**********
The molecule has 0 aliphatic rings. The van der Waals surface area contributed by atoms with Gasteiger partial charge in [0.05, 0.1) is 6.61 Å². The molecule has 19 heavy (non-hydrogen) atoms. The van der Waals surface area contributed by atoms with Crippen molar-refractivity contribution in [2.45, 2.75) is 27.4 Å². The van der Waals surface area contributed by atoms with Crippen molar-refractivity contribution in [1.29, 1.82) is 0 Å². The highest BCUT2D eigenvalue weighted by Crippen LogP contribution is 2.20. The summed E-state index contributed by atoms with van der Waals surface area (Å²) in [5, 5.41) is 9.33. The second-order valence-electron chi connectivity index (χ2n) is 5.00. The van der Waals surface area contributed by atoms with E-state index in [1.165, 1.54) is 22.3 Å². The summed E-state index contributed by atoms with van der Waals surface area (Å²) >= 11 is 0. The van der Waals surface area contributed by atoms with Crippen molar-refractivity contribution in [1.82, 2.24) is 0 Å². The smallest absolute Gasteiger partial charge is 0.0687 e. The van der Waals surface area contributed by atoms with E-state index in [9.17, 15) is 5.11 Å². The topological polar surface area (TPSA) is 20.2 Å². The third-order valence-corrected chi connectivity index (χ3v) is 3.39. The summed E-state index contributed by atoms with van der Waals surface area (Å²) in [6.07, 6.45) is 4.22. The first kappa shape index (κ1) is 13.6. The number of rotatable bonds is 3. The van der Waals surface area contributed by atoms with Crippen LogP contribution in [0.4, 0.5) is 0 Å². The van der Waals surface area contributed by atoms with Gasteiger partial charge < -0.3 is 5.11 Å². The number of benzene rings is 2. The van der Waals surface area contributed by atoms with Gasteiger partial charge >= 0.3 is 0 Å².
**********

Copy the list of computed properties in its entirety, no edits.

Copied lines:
The molecule has 0 aliphatic rings. The van der Waals surface area contributed by atoms with Gasteiger partial charge in [0.05, 0.1) is 6.61 Å². The molecule has 19 heavy (non-hydrogen) atoms. The van der Waals surface area contributed by atoms with Crippen molar-refractivity contribution in [2.45, 2.75) is 27.4 Å². The van der Waals surface area contributed by atoms with Crippen molar-refractivity contribution in [1.29, 1.82) is 0 Å². The highest BCUT2D eigenvalue weighted by Crippen LogP contribution is 2.20. The summed E-state index contributed by atoms with van der Waals surface area (Å²) in [5, 5.41) is 9.33. The second-order valence-electron chi connectivity index (χ2n) is 5.00. The van der Waals surface area contributed by atoms with E-state index in [1.165, 1.54) is 22.3 Å². The summed E-state index contributed by atoms with van der Waals surface area (Å²) >= 11 is 0. The van der Waals surface area contributed by atoms with Crippen molar-refractivity contribution in [1.82, 2.24) is 0 Å². The smallest absolute Gasteiger partial charge is 0.0687 e. The van der Waals surface area contributed by atoms with E-state index in [9.17, 15) is 5.11 Å². The topological polar surface area (TPSA) is 20.2 Å². The third-order valence-corrected chi connectivity index (χ3v) is 3.39. The summed E-state index contributed by atoms with van der Waals surface area (Å²) in [6.07, 6.45) is 4.22. The first kappa shape index (κ1) is 13.6. The number of rotatable bonds is 3. The van der Waals surface area contributed by atoms with Crippen LogP contribution in [0.4, 0.5) is 0 Å². The van der Waals surface area contributed by atoms with Gasteiger partial charge < -0.3 is 5.11 Å². The number of benzene rings is 2. The van der Waals surface area contributed by atoms with Gasteiger partial charge >= 0.3 is 0 Å².